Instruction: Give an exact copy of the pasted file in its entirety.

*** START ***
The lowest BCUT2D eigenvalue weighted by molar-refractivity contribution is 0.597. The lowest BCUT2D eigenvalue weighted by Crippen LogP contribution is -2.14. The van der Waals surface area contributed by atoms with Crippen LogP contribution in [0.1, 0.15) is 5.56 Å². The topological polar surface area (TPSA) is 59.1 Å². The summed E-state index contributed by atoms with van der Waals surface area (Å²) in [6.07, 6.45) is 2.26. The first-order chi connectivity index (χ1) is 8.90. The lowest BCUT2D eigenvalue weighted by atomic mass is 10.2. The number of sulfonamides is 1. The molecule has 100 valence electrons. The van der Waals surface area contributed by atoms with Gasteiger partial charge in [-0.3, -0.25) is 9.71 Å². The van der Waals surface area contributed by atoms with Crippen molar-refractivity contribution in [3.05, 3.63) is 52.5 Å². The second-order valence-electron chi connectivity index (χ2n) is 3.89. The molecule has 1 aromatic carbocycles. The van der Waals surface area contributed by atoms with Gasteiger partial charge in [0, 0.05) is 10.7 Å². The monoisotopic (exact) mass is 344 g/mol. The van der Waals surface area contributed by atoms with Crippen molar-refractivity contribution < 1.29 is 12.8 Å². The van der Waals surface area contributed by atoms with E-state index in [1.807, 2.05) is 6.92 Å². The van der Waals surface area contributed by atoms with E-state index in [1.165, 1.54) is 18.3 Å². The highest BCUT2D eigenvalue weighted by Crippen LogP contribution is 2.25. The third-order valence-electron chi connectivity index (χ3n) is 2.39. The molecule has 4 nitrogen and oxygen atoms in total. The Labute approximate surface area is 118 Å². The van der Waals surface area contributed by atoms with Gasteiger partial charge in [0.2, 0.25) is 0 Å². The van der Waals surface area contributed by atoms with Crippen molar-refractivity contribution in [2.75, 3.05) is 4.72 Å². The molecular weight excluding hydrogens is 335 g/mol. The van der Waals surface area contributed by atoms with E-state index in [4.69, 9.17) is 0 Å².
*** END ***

The lowest BCUT2D eigenvalue weighted by molar-refractivity contribution is 0.597. The lowest BCUT2D eigenvalue weighted by Crippen LogP contribution is -2.14. The van der Waals surface area contributed by atoms with Crippen LogP contribution in [0.1, 0.15) is 5.56 Å². The topological polar surface area (TPSA) is 59.1 Å². The summed E-state index contributed by atoms with van der Waals surface area (Å²) in [6.07, 6.45) is 2.26. The first-order chi connectivity index (χ1) is 8.90. The lowest BCUT2D eigenvalue weighted by atomic mass is 10.2. The number of sulfonamides is 1. The molecule has 100 valence electrons. The van der Waals surface area contributed by atoms with Gasteiger partial charge in [-0.3, -0.25) is 9.71 Å². The van der Waals surface area contributed by atoms with Crippen molar-refractivity contribution in [3.05, 3.63) is 52.5 Å². The second-order valence-electron chi connectivity index (χ2n) is 3.89. The molecule has 1 aromatic carbocycles. The van der Waals surface area contributed by atoms with Gasteiger partial charge in [0, 0.05) is 10.7 Å². The monoisotopic (exact) mass is 344 g/mol. The van der Waals surface area contributed by atoms with Crippen molar-refractivity contribution < 1.29 is 12.8 Å². The van der Waals surface area contributed by atoms with E-state index in [1.807, 2.05) is 6.92 Å². The van der Waals surface area contributed by atoms with E-state index in [1.165, 1.54) is 18.3 Å². The highest BCUT2D eigenvalue weighted by Crippen LogP contribution is 2.25. The third-order valence-electron chi connectivity index (χ3n) is 2.39. The molecule has 4 nitrogen and oxygen atoms in total. The Labute approximate surface area is 118 Å². The van der Waals surface area contributed by atoms with Gasteiger partial charge in [0.2, 0.25) is 0 Å². The van der Waals surface area contributed by atoms with Crippen molar-refractivity contribution in [2.75, 3.05) is 4.72 Å². The molecular weight excluding hydrogens is 335 g/mol. The van der Waals surface area contributed by atoms with E-state index in [4.69, 9.17) is 0 Å².